Category : C Source Code
Archive   : WKERMSRC.ZIP
Filename : KWCHANGE.DOC

 
Output of file : KWCHANGE.DOC contained in archive : WKERMSRC.ZIP

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## KWCHANGE.DOC

December 6, 1985

CHANGES TO THE KERMIT WINDOWING DEFINITION

DECEMBER 6, 1985 DRAFT ["KWINDOW5.TXT]
----------------------

There is one change in the draft KERMIT WINDOWING PROTOCOL definition
between the draft dated November 11, 1985 and the draft dated December 6,
1985.

An additional heuristic is added to section 4.4 "Error Handling on Both
Sides".

Here is the additional text:

*** TIMEOUT AVOIDANCE HEURISTIC
Section
added
through An additional heuristic will prevent most timeouts due to lost
stars ACKs or NAKs. The sender re-sends the earliest packet (the packet
below blocking the window) if the following conditions are true:

1. The Sender's window is blocked.
2. The Retry Count for the earliest packet is zero.
3. An ACK (or optionally also NAK) for any later packet
has been received.

This heuristic takes advantage of the fact that ACKs and NAKs
should normally be received in order. Receipt of a later ACK
implies that the earliest ACK was lost. Therefore, we can
anticipate that a timeout is likely to occur and avoid it by
resending (once) the packet blocking the window. The packet is
only sent once (i.e. if the retry count is zero) to avoid
*** complicating error recovery.


NOVEMBER 11, 1985 DRAFT ["KWINDOW4.TXT"]
-----------------------

There are two changes in the draft KERMIT WINDOWING PROTOCOL definition
between the draft dated July 19, 1985 and the draft dated November 11,
1985.

(** in the left margin indicates text changed from July 19 version.)

They are:

A) In section "4.3 The Sender's Handling of Confirmations",

"...When the sender receives a NAK, the table boundaries are checked.
A NAK inside the table boundary indicates that the sender must
re-send the packet. The sender first tests the packet's retry
counter against the retry threshold. If the threshold has been
reached, then the transfer is stopped (by going to the Abort
state). Otherwise, the retry counter is incremented and the
packet re-sent.

** A NAK outside of the table boundary causes the sender to send
** the earliest unACKed packet, or if all have been ACKed, the
** next packet. The retry counter is tested and incremented as
** above."


COMMENT: This section previously said that a NAK outside the table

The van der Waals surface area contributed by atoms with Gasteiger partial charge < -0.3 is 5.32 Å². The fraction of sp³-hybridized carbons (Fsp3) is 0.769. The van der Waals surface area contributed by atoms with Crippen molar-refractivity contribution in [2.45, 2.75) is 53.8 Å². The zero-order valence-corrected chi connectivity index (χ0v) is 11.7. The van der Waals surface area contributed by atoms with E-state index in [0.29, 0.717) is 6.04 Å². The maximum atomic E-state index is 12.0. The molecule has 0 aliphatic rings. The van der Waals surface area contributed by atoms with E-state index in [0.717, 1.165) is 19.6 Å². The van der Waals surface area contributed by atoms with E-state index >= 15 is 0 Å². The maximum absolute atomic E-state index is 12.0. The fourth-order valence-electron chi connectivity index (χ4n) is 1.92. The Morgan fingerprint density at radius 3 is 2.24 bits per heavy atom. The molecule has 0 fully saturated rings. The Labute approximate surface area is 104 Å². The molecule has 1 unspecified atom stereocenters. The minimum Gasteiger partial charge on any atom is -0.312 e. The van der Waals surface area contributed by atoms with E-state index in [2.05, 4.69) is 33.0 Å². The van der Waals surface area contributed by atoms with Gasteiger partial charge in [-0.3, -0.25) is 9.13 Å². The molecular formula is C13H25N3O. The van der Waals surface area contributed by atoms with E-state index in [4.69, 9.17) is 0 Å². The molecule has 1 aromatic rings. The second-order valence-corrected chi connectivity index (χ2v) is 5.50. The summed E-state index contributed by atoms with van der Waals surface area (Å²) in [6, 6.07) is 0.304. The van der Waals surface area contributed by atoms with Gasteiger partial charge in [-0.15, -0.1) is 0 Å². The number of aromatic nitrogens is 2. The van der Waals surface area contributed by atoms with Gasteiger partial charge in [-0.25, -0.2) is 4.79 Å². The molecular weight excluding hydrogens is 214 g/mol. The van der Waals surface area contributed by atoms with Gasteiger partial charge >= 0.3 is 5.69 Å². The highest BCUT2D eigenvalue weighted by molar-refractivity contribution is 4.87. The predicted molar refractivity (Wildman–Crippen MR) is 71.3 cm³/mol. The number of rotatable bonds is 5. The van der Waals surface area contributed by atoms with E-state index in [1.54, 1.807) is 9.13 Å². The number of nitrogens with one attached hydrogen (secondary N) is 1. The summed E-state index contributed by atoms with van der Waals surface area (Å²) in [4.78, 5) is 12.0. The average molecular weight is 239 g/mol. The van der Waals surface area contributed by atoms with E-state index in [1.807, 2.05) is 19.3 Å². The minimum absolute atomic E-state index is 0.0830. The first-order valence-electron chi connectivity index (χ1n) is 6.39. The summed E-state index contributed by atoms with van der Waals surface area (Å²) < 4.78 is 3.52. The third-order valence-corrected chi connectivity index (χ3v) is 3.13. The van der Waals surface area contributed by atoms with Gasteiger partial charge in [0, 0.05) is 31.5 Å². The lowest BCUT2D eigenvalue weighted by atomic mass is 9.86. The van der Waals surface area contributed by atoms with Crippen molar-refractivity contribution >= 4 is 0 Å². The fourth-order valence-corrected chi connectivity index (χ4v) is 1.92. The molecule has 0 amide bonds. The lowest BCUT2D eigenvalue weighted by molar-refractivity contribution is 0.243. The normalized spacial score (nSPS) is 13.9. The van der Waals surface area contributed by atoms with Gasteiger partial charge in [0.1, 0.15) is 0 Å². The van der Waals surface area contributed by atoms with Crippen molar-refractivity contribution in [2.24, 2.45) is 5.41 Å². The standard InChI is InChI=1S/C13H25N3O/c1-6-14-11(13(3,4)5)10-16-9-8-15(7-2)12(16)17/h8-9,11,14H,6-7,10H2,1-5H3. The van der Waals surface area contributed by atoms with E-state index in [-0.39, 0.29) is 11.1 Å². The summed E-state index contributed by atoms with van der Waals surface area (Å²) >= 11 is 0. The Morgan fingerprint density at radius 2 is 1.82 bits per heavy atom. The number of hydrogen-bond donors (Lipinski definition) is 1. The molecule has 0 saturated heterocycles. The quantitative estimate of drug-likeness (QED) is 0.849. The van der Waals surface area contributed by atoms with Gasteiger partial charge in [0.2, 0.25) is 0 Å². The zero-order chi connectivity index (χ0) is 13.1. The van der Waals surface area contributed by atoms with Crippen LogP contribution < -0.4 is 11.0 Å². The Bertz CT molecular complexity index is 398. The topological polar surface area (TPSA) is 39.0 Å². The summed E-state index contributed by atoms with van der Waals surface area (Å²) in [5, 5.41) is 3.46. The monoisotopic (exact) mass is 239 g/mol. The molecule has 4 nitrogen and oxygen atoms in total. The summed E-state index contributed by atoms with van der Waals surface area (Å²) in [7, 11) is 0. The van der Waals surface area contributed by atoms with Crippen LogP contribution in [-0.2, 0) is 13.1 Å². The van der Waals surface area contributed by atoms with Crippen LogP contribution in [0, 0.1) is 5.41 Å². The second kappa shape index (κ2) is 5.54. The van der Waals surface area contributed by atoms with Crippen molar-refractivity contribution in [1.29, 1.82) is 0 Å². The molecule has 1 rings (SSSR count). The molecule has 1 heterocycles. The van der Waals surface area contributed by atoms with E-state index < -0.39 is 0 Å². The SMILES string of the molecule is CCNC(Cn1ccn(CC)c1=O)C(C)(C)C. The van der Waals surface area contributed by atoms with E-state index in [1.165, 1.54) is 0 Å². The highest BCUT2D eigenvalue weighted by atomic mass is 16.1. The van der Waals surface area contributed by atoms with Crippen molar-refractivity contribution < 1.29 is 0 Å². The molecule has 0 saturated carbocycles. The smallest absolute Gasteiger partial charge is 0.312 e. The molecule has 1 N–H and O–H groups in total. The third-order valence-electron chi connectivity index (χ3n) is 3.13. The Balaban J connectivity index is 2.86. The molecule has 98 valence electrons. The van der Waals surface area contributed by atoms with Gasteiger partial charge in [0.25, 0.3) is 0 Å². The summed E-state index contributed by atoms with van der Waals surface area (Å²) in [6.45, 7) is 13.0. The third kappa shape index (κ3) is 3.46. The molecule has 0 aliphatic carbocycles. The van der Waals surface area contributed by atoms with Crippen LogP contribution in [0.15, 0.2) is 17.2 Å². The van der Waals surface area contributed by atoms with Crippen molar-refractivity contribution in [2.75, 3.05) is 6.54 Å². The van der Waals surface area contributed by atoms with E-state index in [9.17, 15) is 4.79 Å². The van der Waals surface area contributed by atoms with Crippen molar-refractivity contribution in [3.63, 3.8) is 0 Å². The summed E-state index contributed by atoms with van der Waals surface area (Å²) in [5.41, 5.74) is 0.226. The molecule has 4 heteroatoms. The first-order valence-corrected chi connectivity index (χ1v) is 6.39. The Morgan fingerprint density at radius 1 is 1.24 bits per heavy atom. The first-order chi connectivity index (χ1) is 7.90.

boundaries would be ignored. This change was made to
accomodate the timeout condition where the receiver is sending a
NAK for WINDOW_HIGH +1 (the next packet) which can happen if
an ACK is lost. This change handles the scenario where:
1) An ACK is lost
2) Sender's window is blocked
3) The Receiver times out and sends NAK for next packet
4) Sender gets NAK for packet not yet sent


B) In section "5.3 Receiver User Interrupt",

"... Whenever the receiver checks for input from the data communications
line, it also should check for user input. If that indicates that
the file transfer should be stopped, the receiver sets an "interrupt
indication" of X (for "stop this file transfer") or of Z (for "stop
the batch of file transfers"). When the receiver later sends an
ACK, it places an X or Z in the data field.

When the sender gets this ACK, it goes to the Send_Eof state and
sends the End_of_File packet with the Discard indication, as above.
** The sequence number of the End_of_File packet is the (sequence
** number of the ACK with Discard) + 1. ..."


COMMENT: The July 19 draft made no mention of what the sequence
number of the EOF packet should be under this condition. This
addition defines the EOF packet sequence number.



  3 Responses to “Category : C Source Code
Archive   : WKERMSRC.ZIP
Filename : KWCHANGE.DOC

  1. Very nice! Thank you for this wonderful archive. I wonder why I found it only now. Long live the BBS file archives!

  2. This is so awesome! 😀 I’d be cool if you could download an entire archive of this at once, though.

  3. But one thing that puzzles me is the “mtswslnkmcjklsdlsbdmMICROSOFT” string. There is an article about it here. It is definitely worth a read: http://www.os2museum.com/wp/mtswslnk/